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Published: July 30th 2016
Differences in neighborhoods and mindsets
This blog isn't really about my trek back to Guatemala with more stuff but about one of the teachers I work with at UPAVIM who came to visit me.
About a year and a half ago, I bought a house and posted pictures of it online. As things go on Facebook, Dina saw the post and messaged me say how happy she was for me that I bought a home. I told her she was welcome to visit, but I doubted that would ever come to pass.
When I arrived in Guatemala last summer some of the volunteers told me that for the previous six months Dina had been excitedly telling everyone that she was going to my house in the USA. We joked about how she would get there because a plane ticket costs more than two months pay, but she is a determined woman. I told her that if she was going to visit me in my home, I wanted to visit her in her home. For the previous three years I never tried to imagine her home. I had seen some of the homes in
the area and I thought they were not so bad. Many of the people in La Esperanza have managed to build blockhouses brick by brick.
I realized my arrogance and ignorance when I went to see her home. Her home is comprised of corrugated steel walls and roof. There is an alcove of a kitchen with a small stove and small refrigerator. For water there is a pila
(Guatemalan sink used for dishes and laundry), shower, and toilet. There are three bedrooms and no living room. Three daughters, one son, and several grandchildren live with her totaling 10 people in all in a space the size of half, maybe a third, of my modest home. There is no heating or air conditioning and precious little light.
I know in comparison to hers, my home is a large and modern. In comparison to the people I know in the US my home is not that big or modern. Still there would be no way to convince her that I am very far from being rich. Thus we have two different worlds colliding and neither never really able to understand the other fully.
said, Dina is a determined woman. She said someone gave her the money for the flight and she wanted to come for Christmas, but it was nowhere near enough and so I kicked in half so that she could observe in a Montessori school.
I’m pretty sure that neither of us knew what to expect in this visit. It was a learning experience for both of us. Dina saw things she had never seen before. I had to explain the garbage disposal and she looked at me amazed. I realized I take everything for granted such as the bathtub, a yard, a nice neighborhood, and the ability to have a pampered, well-fed dog.
She stayed two weeks and we did several things. At first, since I had to work, she observed the classroom in the Montessori school where I worked.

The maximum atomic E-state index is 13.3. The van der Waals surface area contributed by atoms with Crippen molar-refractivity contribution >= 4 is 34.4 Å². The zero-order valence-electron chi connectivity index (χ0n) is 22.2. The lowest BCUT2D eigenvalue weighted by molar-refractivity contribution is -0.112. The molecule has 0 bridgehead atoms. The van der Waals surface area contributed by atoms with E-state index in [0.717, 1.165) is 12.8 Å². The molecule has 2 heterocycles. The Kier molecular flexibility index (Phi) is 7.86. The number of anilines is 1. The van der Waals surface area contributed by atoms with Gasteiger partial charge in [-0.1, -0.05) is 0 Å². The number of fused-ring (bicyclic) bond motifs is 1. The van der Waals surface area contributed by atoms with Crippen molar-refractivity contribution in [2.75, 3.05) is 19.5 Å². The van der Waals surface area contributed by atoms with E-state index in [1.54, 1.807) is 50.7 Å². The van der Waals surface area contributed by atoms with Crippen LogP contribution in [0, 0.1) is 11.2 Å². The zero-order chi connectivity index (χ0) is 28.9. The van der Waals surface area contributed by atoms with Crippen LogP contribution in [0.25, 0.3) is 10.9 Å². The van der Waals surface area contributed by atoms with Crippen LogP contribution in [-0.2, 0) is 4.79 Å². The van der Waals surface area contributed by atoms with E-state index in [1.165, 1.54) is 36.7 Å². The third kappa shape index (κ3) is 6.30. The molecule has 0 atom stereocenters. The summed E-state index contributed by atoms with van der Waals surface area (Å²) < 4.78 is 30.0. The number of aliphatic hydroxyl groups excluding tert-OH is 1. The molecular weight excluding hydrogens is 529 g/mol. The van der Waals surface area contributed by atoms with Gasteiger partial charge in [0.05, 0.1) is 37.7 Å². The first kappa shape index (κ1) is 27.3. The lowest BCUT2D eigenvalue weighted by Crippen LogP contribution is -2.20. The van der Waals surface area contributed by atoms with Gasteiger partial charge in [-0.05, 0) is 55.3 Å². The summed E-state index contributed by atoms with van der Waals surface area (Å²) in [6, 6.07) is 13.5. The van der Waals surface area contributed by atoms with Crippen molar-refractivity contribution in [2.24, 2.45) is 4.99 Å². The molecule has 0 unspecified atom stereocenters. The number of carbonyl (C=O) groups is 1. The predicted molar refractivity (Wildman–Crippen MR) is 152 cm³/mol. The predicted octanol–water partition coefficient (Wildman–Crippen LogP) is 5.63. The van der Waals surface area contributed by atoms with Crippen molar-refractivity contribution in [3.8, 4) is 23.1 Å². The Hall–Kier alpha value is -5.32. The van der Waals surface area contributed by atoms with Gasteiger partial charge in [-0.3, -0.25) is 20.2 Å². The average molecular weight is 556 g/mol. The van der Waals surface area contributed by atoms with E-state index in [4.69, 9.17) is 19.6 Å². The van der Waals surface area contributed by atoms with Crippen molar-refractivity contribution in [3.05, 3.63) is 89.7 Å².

One of the things I like to do when someone visits me is become a tourist myself. We went on an airboat tour to the Everglades, which is something I had wanted to do for a while. Dina had no idea that such a place even existed. She was fascinated,
We gambled $2.00 and got away with $1.50. That was fun!
which made the trip especially fun for me. We saw alligators, all sorts of birds, and everglades as far as the eye could see.
We also went to see the Miccosukee traditional cultural village. Dina took a special interest in this because her parents were from the Mam people from the western highlands of Guatemala. She said never felt indigenous because she didn't speak Mam or really know the culture, but I could see she felt a connection when we went to this cultural village. She told me that it was more appropriate to call the Indians indigenous people instead of Indians. As she was saying this, we drove up to a casino that said in big letters Miccosukee Indian Casino. Ah, we have differences as to how the native peoples call themselves in our two countries. We gambled $1 each and managed to get out of there with $1.50. It was silly, but fun and worth the $0.50 for the experience.
Once vacation began, we made the trip to my home in Gulfport. We went to St. Pete beach for sunset, walked downtown Gulfport, the Dali Museum, and
Dina cooks dinner
- and it was a fantastic meal!
to Anna Maria Island to have lunch with my sister, Lori, and her kids at the City Pier – one of my favorite spots. Every stop for her was a new experience.
Dinner and Christmas
I had invited my family and a neighbor over for dinner to see my house. Dina and I spent a day shopping for all the ingredients for a Guatemalan feast (minus the meat). Dina made refried black beans, rice, yucca, soup, those wonderful Guatemalan style tortillas, fresh lemonade, and I can’t remember what else. It was a huge hit and a meal that I will never forget. What a fantastic cook! This meal had an effect on my neighbor far more than imagined! (More in a future blog)
Dina stayed until early Christmas Day. In a graciousness I took for granted, she had wanted to spend her Christmas with me. I did not know that in Guatemala, people stay up until midnight Christmas Eve barbequing. People coming to visit all night and dance to music. At midnight, everyone gives each other a hug and opens small gifts. It sounds very warm and exciting.
Building a gingerbread house with my family
What a surprise it must have been to sit with us at our rather tranquil dinner and singing Christmas carols afterward. I think she kept waiting for the party to get started. She got a hug from me at mid-night, but I’m sure she missed home that night.
Traditions and cultures meeting is a wonderful thing. Dina taught me a thousand things I never knew about Guatemala and I’m sure her world was broadened as well. That’s what travel is all about. Thanks for your visit, Dina.
There are a lot of photos waaaaay do at the bottom of this page... Just keep scrolling down
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